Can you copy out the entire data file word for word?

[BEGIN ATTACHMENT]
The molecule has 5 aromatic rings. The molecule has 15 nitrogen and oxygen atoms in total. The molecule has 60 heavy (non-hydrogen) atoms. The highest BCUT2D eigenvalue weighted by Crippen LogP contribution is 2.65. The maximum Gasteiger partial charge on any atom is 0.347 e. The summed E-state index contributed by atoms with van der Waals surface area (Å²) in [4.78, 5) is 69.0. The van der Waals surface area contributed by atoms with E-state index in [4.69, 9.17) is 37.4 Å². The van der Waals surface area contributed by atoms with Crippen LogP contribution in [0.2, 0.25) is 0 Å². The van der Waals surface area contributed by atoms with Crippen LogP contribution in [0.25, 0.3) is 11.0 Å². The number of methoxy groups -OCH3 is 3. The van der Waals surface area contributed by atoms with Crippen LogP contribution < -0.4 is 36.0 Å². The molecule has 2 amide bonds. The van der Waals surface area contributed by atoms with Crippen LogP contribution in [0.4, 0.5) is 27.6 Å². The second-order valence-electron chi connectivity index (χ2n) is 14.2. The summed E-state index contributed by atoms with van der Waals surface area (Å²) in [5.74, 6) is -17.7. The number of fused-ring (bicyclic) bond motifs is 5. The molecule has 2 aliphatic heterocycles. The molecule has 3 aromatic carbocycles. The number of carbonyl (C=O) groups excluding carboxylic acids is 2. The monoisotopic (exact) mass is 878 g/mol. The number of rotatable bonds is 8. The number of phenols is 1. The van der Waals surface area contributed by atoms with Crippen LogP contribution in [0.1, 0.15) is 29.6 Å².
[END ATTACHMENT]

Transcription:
The molecule has 5 aromatic rings. The molecule has 15 nitrogen and oxygen atoms in total. The molecule has 60 heavy (non-hydrogen) atoms. The highest BCUT2D eigenvalue weighted by Crippen LogP contribution is 2.65. The maximum Gasteiger partial charge on any atom is 0.347 e. The summed E-state index contributed by atoms with van der Waals surface area (Å²) in [4.78, 5) is 69.0. The van der Waals surface area contributed by atoms with E-state index in [4.69, 9.17) is 37.4 Å². The van der Waals surface area contributed by atoms with Crippen LogP contribution in [0.2, 0.25) is 0 Å². The van der Waals surface area contributed by atoms with Crippen LogP contribution in [0.25, 0.3) is 11.0 Å². The number of methoxy groups -OCH3 is 3. The van der Waals surface area contributed by atoms with Crippen LogP contribution < -0.4 is 36.0 Å². The molecule has 2 amide bonds. The van der Waals surface area contributed by atoms with Crippen LogP contribution in [0.4, 0.5) is 27.6 Å². The second-order valence-electron chi connectivity index (χ2n) is 14.2. The summed E-state index contributed by atoms with van der Waals surface area (Å²) in [5.74, 6) is -17.7. The number of fused-ring (bicyclic) bond motifs is 5. The molecule has 2 aliphatic heterocycles. The molecule has 3 aromatic carbocycles. The number of carbonyl (C=O) groups excluding carboxylic acids is 2. The monoisotopic (exact) mass is 878 g/mol. The number of rotatable bonds is 8. The number of phenols is 1. The van der Waals surface area contributed by atoms with Crippen LogP contribution in [0.1, 0.15) is 29.6 Å².